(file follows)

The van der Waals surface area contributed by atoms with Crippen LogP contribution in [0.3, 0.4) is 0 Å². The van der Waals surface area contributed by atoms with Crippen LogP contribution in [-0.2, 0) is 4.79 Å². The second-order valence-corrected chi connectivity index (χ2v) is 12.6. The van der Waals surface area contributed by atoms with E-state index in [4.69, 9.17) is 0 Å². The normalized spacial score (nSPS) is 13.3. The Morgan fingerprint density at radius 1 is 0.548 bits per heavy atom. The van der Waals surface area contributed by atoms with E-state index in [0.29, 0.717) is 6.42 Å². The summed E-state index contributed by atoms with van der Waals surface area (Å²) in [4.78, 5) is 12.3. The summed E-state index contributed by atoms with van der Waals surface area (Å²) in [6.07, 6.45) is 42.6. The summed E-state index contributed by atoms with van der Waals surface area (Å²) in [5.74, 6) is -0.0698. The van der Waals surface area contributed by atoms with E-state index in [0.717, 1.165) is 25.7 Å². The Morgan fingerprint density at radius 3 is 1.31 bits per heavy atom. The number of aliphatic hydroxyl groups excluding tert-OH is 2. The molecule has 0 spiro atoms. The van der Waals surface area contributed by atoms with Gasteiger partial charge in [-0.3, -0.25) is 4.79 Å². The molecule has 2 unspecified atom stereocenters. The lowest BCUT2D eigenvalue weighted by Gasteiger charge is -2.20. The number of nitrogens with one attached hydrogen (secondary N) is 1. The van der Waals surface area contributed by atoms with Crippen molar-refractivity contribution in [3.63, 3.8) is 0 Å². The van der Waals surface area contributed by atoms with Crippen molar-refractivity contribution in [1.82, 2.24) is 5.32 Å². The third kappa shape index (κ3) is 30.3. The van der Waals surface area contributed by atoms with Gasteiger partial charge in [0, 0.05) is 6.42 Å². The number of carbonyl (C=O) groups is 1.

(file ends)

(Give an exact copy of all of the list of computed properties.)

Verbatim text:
The van der Waals surface area contributed by atoms with Crippen LogP contribution in [0.3, 0.4) is 0 Å². The van der Waals surface area contributed by atoms with Crippen LogP contribution in [-0.2, 0) is 4.79 Å². The second-order valence-corrected chi connectivity index (χ2v) is 12.6. The van der Waals surface area contributed by atoms with E-state index in [4.69, 9.17) is 0 Å². The normalized spacial score (nSPS) is 13.3. The Morgan fingerprint density at radius 1 is 0.548 bits per heavy atom. The van der Waals surface area contributed by atoms with E-state index in [0.29, 0.717) is 6.42 Å². The summed E-state index contributed by atoms with van der Waals surface area (Å²) in [4.78, 5) is 12.3. The summed E-state index contributed by atoms with van der Waals surface area (Å²) in [6.07, 6.45) is 42.6. The summed E-state index contributed by atoms with van der Waals surface area (Å²) in [5.74, 6) is -0.0698. The van der Waals surface area contributed by atoms with E-state index in [0.717, 1.165) is 25.7 Å². The Morgan fingerprint density at radius 3 is 1.31 bits per heavy atom. The number of aliphatic hydroxyl groups excluding tert-OH is 2. The molecule has 0 spiro atoms. The van der Waals surface area contributed by atoms with Gasteiger partial charge in [-0.3, -0.25) is 4.79 Å². The molecule has 2 unspecified atom stereocenters. The lowest BCUT2D eigenvalue weighted by Gasteiger charge is -2.20. The number of nitrogens with one attached hydrogen (secondary N) is 1. The van der Waals surface area contributed by atoms with Crippen molar-refractivity contribution in [3.63, 3.8) is 0 Å². The van der Waals surface area contributed by atoms with Crippen molar-refractivity contribution in [1.82, 2.24) is 5.32 Å². The third kappa shape index (κ3) is 30.3. The van der Waals surface area contributed by atoms with Gasteiger partial charge in [0, 0.05) is 6.42 Å². The number of carbonyl (C=O) groups is 1.